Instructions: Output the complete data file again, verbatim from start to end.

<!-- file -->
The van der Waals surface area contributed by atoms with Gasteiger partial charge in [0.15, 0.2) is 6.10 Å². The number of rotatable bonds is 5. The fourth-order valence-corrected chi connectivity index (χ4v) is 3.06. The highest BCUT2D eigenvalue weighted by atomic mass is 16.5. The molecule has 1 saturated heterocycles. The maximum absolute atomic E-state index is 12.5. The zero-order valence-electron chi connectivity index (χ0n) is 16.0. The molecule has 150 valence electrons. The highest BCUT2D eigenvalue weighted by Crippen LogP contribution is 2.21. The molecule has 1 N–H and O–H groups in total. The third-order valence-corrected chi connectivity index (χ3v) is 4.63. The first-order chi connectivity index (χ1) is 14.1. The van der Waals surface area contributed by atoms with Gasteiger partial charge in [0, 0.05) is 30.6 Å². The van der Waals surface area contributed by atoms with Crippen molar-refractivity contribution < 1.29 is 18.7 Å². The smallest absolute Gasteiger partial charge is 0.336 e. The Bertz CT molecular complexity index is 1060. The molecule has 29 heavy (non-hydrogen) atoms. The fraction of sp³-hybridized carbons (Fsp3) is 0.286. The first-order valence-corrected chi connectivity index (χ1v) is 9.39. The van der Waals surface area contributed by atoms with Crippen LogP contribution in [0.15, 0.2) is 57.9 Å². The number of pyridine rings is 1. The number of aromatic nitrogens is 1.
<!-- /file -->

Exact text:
The van der Waals surface area contributed by atoms with Gasteiger partial charge in [0.15, 0.2) is 6.10 Å². The number of rotatable bonds is 5. The fourth-order valence-corrected chi connectivity index (χ4v) is 3.06. The highest BCUT2D eigenvalue weighted by atomic mass is 16.5. The molecule has 1 saturated heterocycles. The maximum absolute atomic E-state index is 12.5. The zero-order valence-electron chi connectivity index (χ0n) is 16.0. The molecule has 150 valence electrons. The highest BCUT2D eigenvalue weighted by Crippen LogP contribution is 2.21. The molecule has 1 N–H and O–H groups in total. The third-order valence-corrected chi connectivity index (χ3v) is 4.63. The first-order chi connectivity index (χ1) is 14.1. The van der Waals surface area contributed by atoms with Gasteiger partial charge in [0, 0.05) is 30.6 Å². The van der Waals surface area contributed by atoms with Crippen molar-refractivity contribution < 1.29 is 18.7 Å². The smallest absolute Gasteiger partial charge is 0.336 e. The Bertz CT molecular complexity index is 1060. The molecule has 29 heavy (non-hydrogen) atoms. The fraction of sp³-hybridized carbons (Fsp3) is 0.286. The first-order valence-corrected chi connectivity index (χ1v) is 9.39. The van der Waals surface area contributed by atoms with Crippen LogP contribution in [0.15, 0.2) is 57.9 Å². The number of pyridine rings is 1. The number of aromatic nitrogens is 1.